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Blogs and selfies

Today, April 28 2014 is Yom Hashoah, Holocaust Remembrance Day. There have been many events all around the world to mark the occasion. I attended one at Edgware United Synagogue last night where we watched the 2014 Oscar winning Short Documentary "The Lady in Number 6" about Alice Herz-Sommer who was the oldest living Holocaust survivor until her death earlier this year at the age of 110 years.


This is a wonderfully inspiring film about a very special lady who grew up in Prague surrounded by intellectuals, Kafka and Mahler were family friends, and became a celebrated pianist. Alice survived Theresienstadt concentration camp thanks to her musical talents and positive attitude, and continued to play the piano every day for the rest of her long life. Also featured in the film is Anita Lasker-Wallfisch, a world renowned cellist who, after surviving Auschwitz by playing in the Women's Orchestra (she remembers giving an impromptu performance for Dr Mengele) then survived Bergen-Belsen and went on to become one of the founder members of the English Chamber Orchestra.


Mrs Lasker-Wallfisch spoke at the event last night and I met her briefly afterwards. I asked if I could get a photograph of us together for my blog (my intention had been to get a selfie with her but she is a formidable lady and I lost my nerve to ask, so a friend took the photo instead!). She asked "Why do people write blogs?"  This wasn't an 88 year-old inquiring what is a blog, this was an intellectual asking what is the value in writing a blog - what is the point?  She was making me very nervous so I garbled out an explanation that I am blogging about my research and progress while writing my book about the Holocaust, and that I wanted to blog about using Social Media to raise awareness about the Shoah, antisemitism and so on."Oh, ok" she said. "Phew!" I thought. So I got my photo, even if it isn't a selfie!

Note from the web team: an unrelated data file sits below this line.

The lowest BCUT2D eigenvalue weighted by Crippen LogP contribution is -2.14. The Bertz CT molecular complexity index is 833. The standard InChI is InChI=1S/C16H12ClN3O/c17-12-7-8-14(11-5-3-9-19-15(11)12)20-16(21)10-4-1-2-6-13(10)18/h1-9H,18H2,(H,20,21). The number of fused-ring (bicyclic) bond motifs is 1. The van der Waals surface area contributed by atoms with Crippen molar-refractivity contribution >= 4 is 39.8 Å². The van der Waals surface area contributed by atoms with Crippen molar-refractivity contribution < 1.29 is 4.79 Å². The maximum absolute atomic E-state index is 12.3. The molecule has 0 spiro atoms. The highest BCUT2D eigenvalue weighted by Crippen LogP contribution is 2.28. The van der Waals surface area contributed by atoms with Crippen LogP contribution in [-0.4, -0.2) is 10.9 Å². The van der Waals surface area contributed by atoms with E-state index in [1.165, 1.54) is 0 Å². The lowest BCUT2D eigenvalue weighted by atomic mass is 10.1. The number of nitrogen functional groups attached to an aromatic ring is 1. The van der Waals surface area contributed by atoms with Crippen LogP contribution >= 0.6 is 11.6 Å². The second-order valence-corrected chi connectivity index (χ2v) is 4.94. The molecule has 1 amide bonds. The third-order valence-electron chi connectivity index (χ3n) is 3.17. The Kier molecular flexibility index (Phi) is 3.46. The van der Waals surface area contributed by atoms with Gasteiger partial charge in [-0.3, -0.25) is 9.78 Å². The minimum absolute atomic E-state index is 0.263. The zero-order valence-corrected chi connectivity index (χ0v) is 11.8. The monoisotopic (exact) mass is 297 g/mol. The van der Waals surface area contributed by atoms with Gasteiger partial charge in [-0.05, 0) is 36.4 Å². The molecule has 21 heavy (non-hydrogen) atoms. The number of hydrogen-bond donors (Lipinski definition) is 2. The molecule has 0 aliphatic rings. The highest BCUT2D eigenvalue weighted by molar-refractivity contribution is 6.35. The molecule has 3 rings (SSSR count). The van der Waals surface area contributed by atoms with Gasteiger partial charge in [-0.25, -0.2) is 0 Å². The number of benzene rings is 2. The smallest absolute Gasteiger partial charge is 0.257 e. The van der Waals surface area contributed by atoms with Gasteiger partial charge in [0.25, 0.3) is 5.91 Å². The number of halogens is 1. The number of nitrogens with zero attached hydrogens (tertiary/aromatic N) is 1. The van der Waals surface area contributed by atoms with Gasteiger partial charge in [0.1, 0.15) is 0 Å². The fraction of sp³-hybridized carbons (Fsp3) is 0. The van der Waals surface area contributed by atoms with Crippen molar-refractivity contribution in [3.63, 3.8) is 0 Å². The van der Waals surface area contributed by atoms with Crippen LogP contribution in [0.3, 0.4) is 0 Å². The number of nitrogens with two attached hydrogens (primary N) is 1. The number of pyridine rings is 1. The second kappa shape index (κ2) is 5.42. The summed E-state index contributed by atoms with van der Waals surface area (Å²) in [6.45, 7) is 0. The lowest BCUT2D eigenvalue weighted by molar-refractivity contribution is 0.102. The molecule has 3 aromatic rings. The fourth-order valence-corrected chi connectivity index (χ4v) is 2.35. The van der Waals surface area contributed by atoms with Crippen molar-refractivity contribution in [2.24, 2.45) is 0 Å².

To Social Media then and in particular Facebook where there are a number of groups and pages educating and informing about the Holocaust. 'Grandchildren of Holocaust Survivors' and 'Generations of the Shoah International' are the two that I follow and they asked their  followers to change their profile photo to that of a Holocaust victim for Yom Hashoah. I changed mine to that of my grandmother Cecile who was murdered at Auschwitz in 1943 at the age of 42. Under the photo I asked "What would my grandmother have thought about having her photograph on Facebook?". A friend replied, "A beautiful intelligent woman who would have been so proud of her grand-daughter".  At my husband's request I changed his profile photo to that of my grandfather Treitel who died at Auschwitz in 1943 aged 41.  It was all about raising awareness and keeping the memory alive.  



Another of the speakers last night explained how there are still two million names missing from the Yad Vashem database of the six million Holocaust victims and made the powerful statement: "To be forgotten is to die twice".  So let us not forget. Let us use Social Media to the full. Let us post and share and comment about the Holocaust and against antisemitism.  Let us share all of our information. Let us campaign against the racist and hate groups on Facebook. Let us back the Dear Mr Zuckerberg movement to ban antisemitic pages. Let us share the pictures and videos from 10am on Yom Hashoah in Israel when the entire country comes to a standstill in remembrance - the cars stop on the highways and people get out to stand in silence. It is so powerful. Let us share the images to show that we have not forgotten and we will never forget.

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